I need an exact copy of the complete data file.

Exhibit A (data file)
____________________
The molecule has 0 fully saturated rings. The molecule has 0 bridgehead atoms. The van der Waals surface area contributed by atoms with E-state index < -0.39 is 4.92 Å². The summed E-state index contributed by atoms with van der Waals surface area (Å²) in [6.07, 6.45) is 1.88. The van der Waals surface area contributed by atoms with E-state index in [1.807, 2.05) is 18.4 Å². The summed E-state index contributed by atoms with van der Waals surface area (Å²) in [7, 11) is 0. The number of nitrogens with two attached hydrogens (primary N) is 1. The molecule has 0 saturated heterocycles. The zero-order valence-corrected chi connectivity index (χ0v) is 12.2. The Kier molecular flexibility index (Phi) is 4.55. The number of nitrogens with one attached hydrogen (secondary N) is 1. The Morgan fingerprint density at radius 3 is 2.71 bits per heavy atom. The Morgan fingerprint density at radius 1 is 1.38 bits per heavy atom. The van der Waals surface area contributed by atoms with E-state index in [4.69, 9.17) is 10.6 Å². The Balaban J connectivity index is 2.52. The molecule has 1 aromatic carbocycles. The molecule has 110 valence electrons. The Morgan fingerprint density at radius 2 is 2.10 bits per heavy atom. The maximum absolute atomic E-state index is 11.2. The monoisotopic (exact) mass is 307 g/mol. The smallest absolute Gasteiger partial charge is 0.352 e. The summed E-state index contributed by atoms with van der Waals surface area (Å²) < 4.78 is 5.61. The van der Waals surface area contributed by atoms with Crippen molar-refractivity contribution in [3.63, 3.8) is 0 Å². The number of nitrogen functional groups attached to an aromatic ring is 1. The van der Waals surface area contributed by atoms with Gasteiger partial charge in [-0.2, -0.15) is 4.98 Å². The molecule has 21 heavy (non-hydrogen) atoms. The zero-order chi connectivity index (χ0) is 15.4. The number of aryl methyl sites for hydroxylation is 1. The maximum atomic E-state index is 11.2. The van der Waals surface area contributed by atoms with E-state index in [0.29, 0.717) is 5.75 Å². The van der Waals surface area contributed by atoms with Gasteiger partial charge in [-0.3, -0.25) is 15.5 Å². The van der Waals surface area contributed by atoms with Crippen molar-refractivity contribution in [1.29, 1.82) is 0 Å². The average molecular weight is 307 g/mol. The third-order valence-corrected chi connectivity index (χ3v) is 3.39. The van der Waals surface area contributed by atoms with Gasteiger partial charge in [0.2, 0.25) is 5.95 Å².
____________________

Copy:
The molecule has 0 fully saturated rings. The molecule has 0 bridgehead atoms. The van der Waals surface area contributed by atoms with E-state index < -0.39 is 4.92 Å². The summed E-state index contributed by atoms with van der Waals surface area (Å²) in [6.07, 6.45) is 1.88. The van der Waals surface area contributed by atoms with E-state index in [1.807, 2.05) is 18.4 Å². The summed E-state index contributed by atoms with van der Waals surface area (Å²) in [7, 11) is 0. The number of nitrogens with two attached hydrogens (primary N) is 1. The molecule has 0 saturated heterocycles. The zero-order valence-corrected chi connectivity index (χ0v) is 12.2. The Kier molecular flexibility index (Phi) is 4.55. The number of nitrogens with one attached hydrogen (secondary N) is 1. The Morgan fingerprint density at radius 3 is 2.71 bits per heavy atom. The Morgan fingerprint density at radius 1 is 1.38 bits per heavy atom. The van der Waals surface area contributed by atoms with E-state index in [4.69, 9.17) is 10.6 Å². The Balaban J connectivity index is 2.52. The molecule has 1 aromatic carbocycles. The molecule has 110 valence electrons. The Morgan fingerprint density at radius 2 is 2.10 bits per heavy atom. The maximum absolute atomic E-state index is 11.2. The monoisotopic (exact) mass is 307 g/mol. The smallest absolute Gasteiger partial charge is 0.352 e. The summed E-state index contributed by atoms with van der Waals surface area (Å²) < 4.78 is 5.61. The van der Waals surface area contributed by atoms with Crippen molar-refractivity contribution in [3.63, 3.8) is 0 Å². The number of nitrogen functional groups attached to an aromatic ring is 1. The van der Waals surface area contributed by atoms with Gasteiger partial charge in [-0.2, -0.15) is 4.98 Å². The molecule has 21 heavy (non-hydrogen) atoms. The zero-order chi connectivity index (χ0) is 15.4. The number of aryl methyl sites for hydroxylation is 1. The maximum atomic E-state index is 11.2. The van der Waals surface area contributed by atoms with E-state index in [0.29, 0.717) is 5.75 Å². The van der Waals surface area contributed by atoms with Gasteiger partial charge in [-0.3, -0.25) is 15.5 Å². The van der Waals surface area contributed by atoms with Crippen molar-refractivity contribution in [1.29, 1.82) is 0 Å². The average molecular weight is 307 g/mol. The third-order valence-corrected chi connectivity index (χ3v) is 3.39. The van der Waals surface area contributed by atoms with Gasteiger partial charge in [0.2, 0.25) is 5.95 Å².